Jimmie Ward exemplifies Lamarcus Joyner's NY Jets role.
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Robert Saleh‘s usage of the safety position in San Francisco exemplifies how he will use Lamarcus Joyner and Marcus Maye with the Jets.

As soon as the news came out that the New York Jets were signing Lamarcus Joyner, the world was given a hint of what role he would play in Robert Saleh and Jeff Ulbrich‘s defense.

Following his initial report of Joyner coming to an agreement with the Jets, NFL Network’s Ian Rapoport shared a bonus tidbit, stating that Joyner was expected to play the Jimmie Ward role in New York.

Jimmie Ward was San Francisco’s starting free safety under Robert Saleh from 2017-20. He had played cornerback over his first three seasons with the 49ers from 2013-16 and made the switch to safety when Saleh arrived as the new defensive coordinator in 2017.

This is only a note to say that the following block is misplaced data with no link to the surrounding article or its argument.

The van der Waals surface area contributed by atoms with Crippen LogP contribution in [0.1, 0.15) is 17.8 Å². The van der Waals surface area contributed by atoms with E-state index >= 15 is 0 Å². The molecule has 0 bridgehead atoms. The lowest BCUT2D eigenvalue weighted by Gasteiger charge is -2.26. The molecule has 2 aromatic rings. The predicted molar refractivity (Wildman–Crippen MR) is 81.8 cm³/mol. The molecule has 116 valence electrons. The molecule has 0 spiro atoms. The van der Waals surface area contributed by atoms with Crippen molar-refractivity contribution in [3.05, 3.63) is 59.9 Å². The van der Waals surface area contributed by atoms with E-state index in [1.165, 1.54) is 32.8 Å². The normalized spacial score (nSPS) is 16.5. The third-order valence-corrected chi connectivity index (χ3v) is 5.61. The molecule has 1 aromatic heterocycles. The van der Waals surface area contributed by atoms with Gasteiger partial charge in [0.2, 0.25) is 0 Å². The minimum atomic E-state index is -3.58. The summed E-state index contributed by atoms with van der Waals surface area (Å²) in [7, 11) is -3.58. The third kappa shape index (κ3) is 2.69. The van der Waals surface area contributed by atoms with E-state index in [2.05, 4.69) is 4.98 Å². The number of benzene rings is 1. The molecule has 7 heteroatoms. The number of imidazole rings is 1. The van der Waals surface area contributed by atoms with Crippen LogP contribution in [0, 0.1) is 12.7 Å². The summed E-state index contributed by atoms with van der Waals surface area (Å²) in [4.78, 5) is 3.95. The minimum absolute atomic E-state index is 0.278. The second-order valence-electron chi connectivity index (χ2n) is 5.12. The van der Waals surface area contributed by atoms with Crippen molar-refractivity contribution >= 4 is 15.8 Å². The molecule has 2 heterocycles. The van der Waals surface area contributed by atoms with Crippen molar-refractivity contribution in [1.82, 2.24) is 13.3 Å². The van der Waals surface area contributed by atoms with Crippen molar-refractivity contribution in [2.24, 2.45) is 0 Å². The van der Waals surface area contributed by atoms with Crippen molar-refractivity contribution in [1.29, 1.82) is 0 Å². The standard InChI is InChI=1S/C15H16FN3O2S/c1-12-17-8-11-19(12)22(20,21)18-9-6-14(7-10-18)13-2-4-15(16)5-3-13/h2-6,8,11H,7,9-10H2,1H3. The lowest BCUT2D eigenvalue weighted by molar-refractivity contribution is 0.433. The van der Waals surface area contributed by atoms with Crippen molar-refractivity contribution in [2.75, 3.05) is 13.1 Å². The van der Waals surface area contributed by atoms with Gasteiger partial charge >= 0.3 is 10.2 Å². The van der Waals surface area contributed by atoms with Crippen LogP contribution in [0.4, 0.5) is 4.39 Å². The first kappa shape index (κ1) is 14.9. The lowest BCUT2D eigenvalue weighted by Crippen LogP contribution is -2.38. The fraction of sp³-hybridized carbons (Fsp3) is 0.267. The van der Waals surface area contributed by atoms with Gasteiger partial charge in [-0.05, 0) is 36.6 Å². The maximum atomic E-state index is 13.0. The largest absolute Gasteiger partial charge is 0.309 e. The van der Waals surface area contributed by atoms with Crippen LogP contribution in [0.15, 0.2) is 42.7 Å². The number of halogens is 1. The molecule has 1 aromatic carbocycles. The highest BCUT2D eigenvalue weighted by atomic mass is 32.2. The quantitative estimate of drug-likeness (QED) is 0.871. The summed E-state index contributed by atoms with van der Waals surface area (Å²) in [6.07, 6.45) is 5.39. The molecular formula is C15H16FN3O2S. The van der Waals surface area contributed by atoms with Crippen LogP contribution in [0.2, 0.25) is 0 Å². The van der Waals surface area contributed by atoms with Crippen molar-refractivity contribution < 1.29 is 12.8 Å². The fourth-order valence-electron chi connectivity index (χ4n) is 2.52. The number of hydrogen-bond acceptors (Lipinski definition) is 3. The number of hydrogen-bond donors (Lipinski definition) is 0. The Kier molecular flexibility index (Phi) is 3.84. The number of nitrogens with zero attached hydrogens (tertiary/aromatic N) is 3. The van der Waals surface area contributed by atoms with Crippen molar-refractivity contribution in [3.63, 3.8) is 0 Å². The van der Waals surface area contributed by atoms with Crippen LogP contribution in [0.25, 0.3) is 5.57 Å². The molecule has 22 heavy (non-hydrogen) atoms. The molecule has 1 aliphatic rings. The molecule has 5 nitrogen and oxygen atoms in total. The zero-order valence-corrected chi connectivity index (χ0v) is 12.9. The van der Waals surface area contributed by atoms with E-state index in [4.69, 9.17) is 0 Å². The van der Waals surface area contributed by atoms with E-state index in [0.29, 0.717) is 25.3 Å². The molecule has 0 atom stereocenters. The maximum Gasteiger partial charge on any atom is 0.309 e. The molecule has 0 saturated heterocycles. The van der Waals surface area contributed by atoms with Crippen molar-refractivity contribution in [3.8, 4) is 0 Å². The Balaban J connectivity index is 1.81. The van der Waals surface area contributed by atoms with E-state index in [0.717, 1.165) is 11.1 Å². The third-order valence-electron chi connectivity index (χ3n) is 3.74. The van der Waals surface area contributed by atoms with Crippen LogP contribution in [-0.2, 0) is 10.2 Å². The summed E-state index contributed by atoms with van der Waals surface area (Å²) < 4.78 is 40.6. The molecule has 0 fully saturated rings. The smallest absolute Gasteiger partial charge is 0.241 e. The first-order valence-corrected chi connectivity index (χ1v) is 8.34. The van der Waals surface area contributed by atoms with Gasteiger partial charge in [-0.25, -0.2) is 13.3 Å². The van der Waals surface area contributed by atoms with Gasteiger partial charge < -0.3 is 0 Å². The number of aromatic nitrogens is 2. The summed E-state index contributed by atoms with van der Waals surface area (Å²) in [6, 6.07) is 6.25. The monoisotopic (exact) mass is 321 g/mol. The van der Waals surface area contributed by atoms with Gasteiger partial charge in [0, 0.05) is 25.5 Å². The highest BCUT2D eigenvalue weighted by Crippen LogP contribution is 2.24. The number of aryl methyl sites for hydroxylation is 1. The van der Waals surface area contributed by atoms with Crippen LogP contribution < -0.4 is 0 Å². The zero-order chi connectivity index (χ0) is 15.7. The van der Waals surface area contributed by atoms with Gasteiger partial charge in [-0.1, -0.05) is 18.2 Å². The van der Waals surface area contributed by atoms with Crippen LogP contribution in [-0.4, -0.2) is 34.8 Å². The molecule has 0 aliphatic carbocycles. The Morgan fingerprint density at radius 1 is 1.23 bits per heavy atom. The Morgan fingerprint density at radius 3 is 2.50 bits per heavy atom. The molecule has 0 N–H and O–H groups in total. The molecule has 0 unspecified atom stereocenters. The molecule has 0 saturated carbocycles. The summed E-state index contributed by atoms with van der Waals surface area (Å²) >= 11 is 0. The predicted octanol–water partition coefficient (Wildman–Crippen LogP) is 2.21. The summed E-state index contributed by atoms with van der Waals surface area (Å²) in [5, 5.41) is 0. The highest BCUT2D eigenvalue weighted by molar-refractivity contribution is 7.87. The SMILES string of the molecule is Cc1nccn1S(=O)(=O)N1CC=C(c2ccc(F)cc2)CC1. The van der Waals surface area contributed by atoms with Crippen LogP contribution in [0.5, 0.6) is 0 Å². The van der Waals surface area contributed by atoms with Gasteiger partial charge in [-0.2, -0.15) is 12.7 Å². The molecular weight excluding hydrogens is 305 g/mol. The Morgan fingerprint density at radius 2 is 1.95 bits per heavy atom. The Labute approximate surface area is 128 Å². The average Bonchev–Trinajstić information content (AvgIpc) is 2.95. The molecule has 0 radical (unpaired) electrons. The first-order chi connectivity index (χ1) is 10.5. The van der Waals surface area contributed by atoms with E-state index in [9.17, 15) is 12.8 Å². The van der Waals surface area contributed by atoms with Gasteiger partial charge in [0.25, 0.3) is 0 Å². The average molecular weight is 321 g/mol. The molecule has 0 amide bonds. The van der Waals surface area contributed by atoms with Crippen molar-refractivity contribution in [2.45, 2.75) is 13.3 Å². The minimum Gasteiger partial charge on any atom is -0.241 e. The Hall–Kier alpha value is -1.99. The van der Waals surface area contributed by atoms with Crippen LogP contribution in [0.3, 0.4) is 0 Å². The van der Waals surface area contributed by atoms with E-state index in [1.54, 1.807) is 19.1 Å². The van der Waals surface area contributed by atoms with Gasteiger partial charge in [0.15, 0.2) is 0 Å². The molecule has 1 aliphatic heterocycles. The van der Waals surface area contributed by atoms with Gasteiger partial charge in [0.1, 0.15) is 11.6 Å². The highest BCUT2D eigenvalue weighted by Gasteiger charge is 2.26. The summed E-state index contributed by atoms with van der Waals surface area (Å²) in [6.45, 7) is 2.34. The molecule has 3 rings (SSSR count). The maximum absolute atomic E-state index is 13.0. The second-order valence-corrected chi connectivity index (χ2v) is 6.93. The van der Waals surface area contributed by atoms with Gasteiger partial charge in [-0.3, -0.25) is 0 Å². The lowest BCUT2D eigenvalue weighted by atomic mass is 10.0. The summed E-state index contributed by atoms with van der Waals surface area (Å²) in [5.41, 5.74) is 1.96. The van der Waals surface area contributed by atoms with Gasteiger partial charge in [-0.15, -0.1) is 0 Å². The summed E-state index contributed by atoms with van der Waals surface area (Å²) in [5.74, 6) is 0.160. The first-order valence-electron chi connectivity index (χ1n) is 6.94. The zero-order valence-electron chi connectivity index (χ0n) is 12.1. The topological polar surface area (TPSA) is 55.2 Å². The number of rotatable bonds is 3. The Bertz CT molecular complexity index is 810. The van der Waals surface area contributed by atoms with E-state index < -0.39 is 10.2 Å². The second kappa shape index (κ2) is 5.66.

Rapoport’s report confirmed that Joyner would be switching back to the safety position, where he thrived as a member of the Rams from 2014-18. Joyner had played slot cornerback with the Raiders from 2019-20, performing at a less impressive level than he did at safety.

But what exactly is the “Jimmie Ward role”? And if Joyner is playing that role, what will Marcus Maye’s role be?

Let’s analyze San Francisco’s usage of its starting safeties to get an idea of how Joyner and Maye could be deployed in 2021.

Jimmie Ward and Jaquiski Tartt’s usage

When healthy, Jaquiski Tartt has been the 49ers’ starting strong safety next to Ward.

Tartt and Ward have both struggled to stay healthy, but in 2019, they remained fairly durable by their own standards, starting 12 and 13 games, respectively.

The 2019 season painted an accurate picture of exactly which roles Saleh wanted his two starting safeties to play.

Here is a look at the percentage of their snaps in which Tartt and Ward lined up at each position in 2019, and where those rates ranked out of 68 qualified safeties: